NASA has issued a warning that a dangerous asteroid is now hurtling towards Earth. Is the planet in danger?
Although most asteroids are located in the asteroid belt between the orbits of Mars and Jupiter, several have made their way near Earth in the past. Some of these space pebbles have even sparked an extinction-level catastrophe and had enormous impacts. More than 65 million years ago, an asteroid that collided with Earth near the Yucatan Peninsula in Mexico caused the extinction of the dinosaurs. NASA has now issued a warning that another one is approaching. But does it endanger the planet?
Asteroid 2022 UM details
A 48 feet wide asteroid named Asteroid 2022 UM is expected to zoom past Earth today, October 18. The asteroid is already on its way towards Earth, travelling at a staggering speed of 38448 kilometers per hour. The Asteroid 2022 UM is expected to make its closest approach to Earth today at a distance of 2.3 million kilometers. Remarkably, after today, this asteroid will make another close trip to Earth on February 12 next year!
Although this asteroid is not expected to collide with Earth, a slight deviation in its trajectory due to the Earth’s gravitational pull can send the asteroid hurtling towards Earth for an impact. Though you should not be worried as NASA already has a plan in motion to engage in planetary defense to protect the planet against rogue asteroids with the help of its DART Mission.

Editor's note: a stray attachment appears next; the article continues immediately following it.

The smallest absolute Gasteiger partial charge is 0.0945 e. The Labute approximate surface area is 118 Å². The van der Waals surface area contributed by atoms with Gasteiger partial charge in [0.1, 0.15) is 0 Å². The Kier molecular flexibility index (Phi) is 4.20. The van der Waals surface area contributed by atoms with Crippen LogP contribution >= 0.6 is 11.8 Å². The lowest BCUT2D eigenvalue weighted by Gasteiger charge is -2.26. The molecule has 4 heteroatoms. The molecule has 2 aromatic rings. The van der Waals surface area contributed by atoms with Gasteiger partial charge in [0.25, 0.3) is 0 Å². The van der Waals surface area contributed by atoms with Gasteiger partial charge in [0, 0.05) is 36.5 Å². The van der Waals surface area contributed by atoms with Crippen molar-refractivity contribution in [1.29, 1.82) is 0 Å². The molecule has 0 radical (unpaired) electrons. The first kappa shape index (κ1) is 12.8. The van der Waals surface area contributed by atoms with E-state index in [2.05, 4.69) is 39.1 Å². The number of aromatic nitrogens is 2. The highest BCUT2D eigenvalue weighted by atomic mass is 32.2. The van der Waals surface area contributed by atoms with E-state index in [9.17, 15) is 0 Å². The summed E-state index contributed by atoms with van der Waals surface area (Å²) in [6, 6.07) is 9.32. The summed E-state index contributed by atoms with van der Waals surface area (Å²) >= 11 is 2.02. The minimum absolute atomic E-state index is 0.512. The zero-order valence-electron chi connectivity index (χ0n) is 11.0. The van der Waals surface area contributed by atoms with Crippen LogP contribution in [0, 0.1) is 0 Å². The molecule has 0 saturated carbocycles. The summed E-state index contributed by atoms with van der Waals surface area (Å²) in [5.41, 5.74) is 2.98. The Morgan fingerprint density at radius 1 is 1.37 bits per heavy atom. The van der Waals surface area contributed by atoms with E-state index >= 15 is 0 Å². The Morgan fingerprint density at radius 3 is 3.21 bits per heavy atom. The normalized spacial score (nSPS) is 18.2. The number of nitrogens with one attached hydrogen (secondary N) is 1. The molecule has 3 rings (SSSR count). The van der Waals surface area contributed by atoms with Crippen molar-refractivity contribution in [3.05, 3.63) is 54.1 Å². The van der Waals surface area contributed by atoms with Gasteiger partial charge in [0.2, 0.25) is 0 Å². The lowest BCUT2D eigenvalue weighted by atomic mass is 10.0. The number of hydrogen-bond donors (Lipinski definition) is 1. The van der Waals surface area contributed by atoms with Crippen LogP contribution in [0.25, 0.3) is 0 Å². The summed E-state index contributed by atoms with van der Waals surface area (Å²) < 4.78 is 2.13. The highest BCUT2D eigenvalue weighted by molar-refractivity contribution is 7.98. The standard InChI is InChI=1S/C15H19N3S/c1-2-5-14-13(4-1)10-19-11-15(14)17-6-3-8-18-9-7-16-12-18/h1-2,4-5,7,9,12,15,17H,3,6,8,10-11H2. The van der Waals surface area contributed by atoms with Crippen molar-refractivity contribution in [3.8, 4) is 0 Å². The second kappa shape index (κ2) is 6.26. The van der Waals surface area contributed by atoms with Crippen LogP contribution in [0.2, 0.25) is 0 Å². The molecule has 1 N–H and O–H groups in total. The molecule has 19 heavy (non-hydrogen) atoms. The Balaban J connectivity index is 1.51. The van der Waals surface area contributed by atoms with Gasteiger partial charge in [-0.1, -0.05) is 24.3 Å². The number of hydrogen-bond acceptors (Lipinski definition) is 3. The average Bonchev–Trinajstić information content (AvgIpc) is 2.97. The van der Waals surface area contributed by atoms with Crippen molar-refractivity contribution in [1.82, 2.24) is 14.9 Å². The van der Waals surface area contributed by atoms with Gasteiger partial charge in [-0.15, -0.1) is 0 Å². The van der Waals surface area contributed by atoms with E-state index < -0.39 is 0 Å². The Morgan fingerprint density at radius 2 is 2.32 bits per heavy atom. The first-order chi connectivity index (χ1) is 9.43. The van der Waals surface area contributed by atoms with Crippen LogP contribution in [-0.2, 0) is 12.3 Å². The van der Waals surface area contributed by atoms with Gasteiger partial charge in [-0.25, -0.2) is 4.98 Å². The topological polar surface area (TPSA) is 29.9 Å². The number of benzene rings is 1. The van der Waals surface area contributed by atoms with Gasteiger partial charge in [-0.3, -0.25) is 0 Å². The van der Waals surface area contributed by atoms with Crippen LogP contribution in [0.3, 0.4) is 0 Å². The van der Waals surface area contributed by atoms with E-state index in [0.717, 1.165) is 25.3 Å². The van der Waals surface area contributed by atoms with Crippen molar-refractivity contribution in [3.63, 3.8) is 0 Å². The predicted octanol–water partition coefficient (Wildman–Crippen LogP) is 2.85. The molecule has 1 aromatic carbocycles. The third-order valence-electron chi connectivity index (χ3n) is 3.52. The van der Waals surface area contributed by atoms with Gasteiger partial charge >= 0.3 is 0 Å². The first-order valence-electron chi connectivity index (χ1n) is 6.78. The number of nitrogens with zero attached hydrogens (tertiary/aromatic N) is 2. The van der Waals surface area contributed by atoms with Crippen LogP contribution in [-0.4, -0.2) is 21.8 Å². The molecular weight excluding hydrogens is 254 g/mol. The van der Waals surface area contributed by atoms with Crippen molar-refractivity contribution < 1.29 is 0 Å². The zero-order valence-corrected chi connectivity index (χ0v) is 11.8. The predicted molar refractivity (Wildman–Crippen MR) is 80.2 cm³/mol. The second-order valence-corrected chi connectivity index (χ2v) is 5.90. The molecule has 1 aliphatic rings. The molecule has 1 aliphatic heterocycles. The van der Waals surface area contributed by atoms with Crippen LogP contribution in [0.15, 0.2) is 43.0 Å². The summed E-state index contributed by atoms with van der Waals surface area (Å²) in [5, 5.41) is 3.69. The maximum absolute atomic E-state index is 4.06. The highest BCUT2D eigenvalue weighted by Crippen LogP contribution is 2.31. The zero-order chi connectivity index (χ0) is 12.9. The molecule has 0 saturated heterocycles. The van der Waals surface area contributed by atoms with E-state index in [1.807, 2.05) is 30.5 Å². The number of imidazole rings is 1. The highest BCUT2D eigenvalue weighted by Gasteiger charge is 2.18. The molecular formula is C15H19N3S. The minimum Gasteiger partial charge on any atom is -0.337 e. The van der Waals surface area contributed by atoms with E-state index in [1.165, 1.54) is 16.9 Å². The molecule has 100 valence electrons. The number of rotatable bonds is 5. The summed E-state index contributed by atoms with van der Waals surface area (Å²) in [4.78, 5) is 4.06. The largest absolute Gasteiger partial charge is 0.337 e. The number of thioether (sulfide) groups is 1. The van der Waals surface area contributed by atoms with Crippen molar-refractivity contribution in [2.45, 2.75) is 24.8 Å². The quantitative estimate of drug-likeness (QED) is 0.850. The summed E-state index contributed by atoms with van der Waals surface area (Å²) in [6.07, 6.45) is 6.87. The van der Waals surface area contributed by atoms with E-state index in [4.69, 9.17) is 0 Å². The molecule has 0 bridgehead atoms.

More about DART Mission
NASA’s first attempt at planetary defense against potentially world-ending asteroids was a success, the space agency has revealed. The aim of the Double Asteroid Detection Test or DART test was to smash a spacecraft into the Dimorphos asteroid to deflect it away from its path. According to NASA, it took Dimorphos 11 hours and 55 minutes to orbit the larger asteroid Didymos. Astronomers studied the collision data using various telescopes and revealed that the orbit time was reduced by almost 32 minutes.
The studies were conducted with the help of various images captured by the spacecraft’s camera named cubeSAT LICIACube which is made up of two key components, LUKE (LICIACube Unit Key Explorer) and LEIA (LICIACube Explorer Imaging for Asteroid), both of which captured key data from the collision.